My current role sees me as a principal engineer, but in previous roles, I’ve also been a ScrumMaster and try as I might, I can’t quite throw off that ScrumMaster mindset.

Recently I’ve been looking at our Scrum process, and it seems that since the transition of our final team to Jira, we’re getting good data out of our teams, but unless you attend a retrospective, it’s a little hidden.

Looking at the tools of Scrum, there is the concept of information radiators. These are events or displays (not necessarily even electronic), that are able to present information with minimal effort. Having the Scrum board up at our daily stand-ups are a good example of this.

I also noticed that Jira has a Wallboards feature, which takes graphs that are usually created for retrospectives, and allows the data to be cycled through via a browser. This sounds like a great tool for an information radiator.

Creating the Wallboard

It turns out it’s actually quite simple to create a Wallboard in Jira.

First you need to create a Dashboard. This is a drag-drop canvas of widgets that link up to your data source.

Adding widgets to a JIRA dashboard.

Adding widgets to a Jira dashboard.

You can have a number of different layouts, but this is where is starts to get a little tricky, if you haven’t read all the documentation (which we always do, right?). Some layouts contain columns, which is useful, but if you just add your widgets, thinking it’ll use the space in the column before cycling, you’d be wrong.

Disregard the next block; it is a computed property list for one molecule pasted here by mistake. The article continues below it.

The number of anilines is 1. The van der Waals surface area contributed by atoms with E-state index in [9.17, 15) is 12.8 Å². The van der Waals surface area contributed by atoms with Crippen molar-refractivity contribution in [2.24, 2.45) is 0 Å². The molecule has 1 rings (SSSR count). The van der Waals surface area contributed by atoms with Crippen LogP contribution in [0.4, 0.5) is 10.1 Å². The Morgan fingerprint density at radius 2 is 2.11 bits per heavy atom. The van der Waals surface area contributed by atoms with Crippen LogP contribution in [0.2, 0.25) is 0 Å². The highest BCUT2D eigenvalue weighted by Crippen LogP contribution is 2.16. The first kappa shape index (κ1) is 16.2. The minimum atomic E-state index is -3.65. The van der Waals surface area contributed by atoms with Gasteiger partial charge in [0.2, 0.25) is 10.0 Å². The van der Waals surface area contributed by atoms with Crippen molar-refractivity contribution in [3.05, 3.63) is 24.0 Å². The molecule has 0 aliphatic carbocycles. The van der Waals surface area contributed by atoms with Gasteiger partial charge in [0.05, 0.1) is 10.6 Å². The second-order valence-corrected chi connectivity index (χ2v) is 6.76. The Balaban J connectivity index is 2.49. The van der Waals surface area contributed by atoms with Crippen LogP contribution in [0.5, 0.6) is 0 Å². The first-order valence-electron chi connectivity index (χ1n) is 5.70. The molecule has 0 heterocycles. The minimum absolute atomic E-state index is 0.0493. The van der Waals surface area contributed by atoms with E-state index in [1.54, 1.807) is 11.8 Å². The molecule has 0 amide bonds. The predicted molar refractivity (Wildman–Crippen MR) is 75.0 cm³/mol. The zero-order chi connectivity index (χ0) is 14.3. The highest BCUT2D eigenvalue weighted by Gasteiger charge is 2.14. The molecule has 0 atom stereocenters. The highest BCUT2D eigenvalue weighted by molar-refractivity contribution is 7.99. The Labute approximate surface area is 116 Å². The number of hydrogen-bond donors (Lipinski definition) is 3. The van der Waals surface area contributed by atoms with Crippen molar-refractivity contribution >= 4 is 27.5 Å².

The color of the title bar of your widget is actually important. It turns out that it actually uses the color to set a cycle slot. This means that in our display above, since the gadgets on the left hand side are all in different colors, they’ll set their own cycle slot, meaning that they’ll all be on the same page. The gadgets on the right hand side, however, are the same color, meaning that they’ll cycle between each other.

Once your dashboard is complete, it’s easy to create a wallboard from it. Simply select the wallboard option in the menu on the right hand side of your dashboard.

Creating a Wallboard from a Dashboard

Once that is done, you should end up with a nice display, transitioning through your cycle slots.


An example wallboard.

Further Work

Next, I’m going to get a Raspberry Pi, which can run the Wallboard in a browser, hooked up to a monitor. This monitor can then stand in a high traffic area, displaying our data for all to see. Nice!


Shed Facilitator and Principal Engineer in Technical Services.